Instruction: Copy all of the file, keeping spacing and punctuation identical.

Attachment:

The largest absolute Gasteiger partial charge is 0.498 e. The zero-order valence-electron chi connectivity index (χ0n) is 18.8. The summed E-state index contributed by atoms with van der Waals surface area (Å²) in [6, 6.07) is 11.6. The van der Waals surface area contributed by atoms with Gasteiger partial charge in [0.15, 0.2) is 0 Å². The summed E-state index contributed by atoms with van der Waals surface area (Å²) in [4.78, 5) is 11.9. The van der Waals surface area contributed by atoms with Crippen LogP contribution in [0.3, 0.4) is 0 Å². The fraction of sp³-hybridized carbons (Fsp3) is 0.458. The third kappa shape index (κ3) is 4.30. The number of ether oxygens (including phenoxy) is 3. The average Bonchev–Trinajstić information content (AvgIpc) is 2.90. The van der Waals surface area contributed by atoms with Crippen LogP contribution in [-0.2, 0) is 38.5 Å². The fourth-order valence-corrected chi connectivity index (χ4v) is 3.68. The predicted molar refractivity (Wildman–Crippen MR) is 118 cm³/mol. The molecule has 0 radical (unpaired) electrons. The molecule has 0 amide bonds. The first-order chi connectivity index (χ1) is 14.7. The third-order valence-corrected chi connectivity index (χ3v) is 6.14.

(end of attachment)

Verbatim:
The largest absolute Gasteiger partial charge is 0.498 e. The zero-order valence-electron chi connectivity index (χ0n) is 18.8. The summed E-state index contributed by atoms with van der Waals surface area (Å²) in [6, 6.07) is 11.6. The van der Waals surface area contributed by atoms with Gasteiger partial charge in [0.15, 0.2) is 0 Å². The summed E-state index contributed by atoms with van der Waals surface area (Å²) in [4.78, 5) is 11.9. The van der Waals surface area contributed by atoms with Crippen LogP contribution in [0.3, 0.4) is 0 Å². The fraction of sp³-hybridized carbons (Fsp3) is 0.458. The third kappa shape index (κ3) is 4.30. The number of ether oxygens (including phenoxy) is 3. The average Bonchev–Trinajstić information content (AvgIpc) is 2.90. The van der Waals surface area contributed by atoms with Crippen LogP contribution in [-0.2, 0) is 38.5 Å². The fourth-order valence-corrected chi connectivity index (χ4v) is 3.68. The predicted molar refractivity (Wildman–Crippen MR) is 118 cm³/mol. The molecule has 0 radical (unpaired) electrons. The molecule has 0 amide bonds. The first-order chi connectivity index (χ1) is 14.7. The third-order valence-corrected chi connectivity index (χ3v) is 6.14.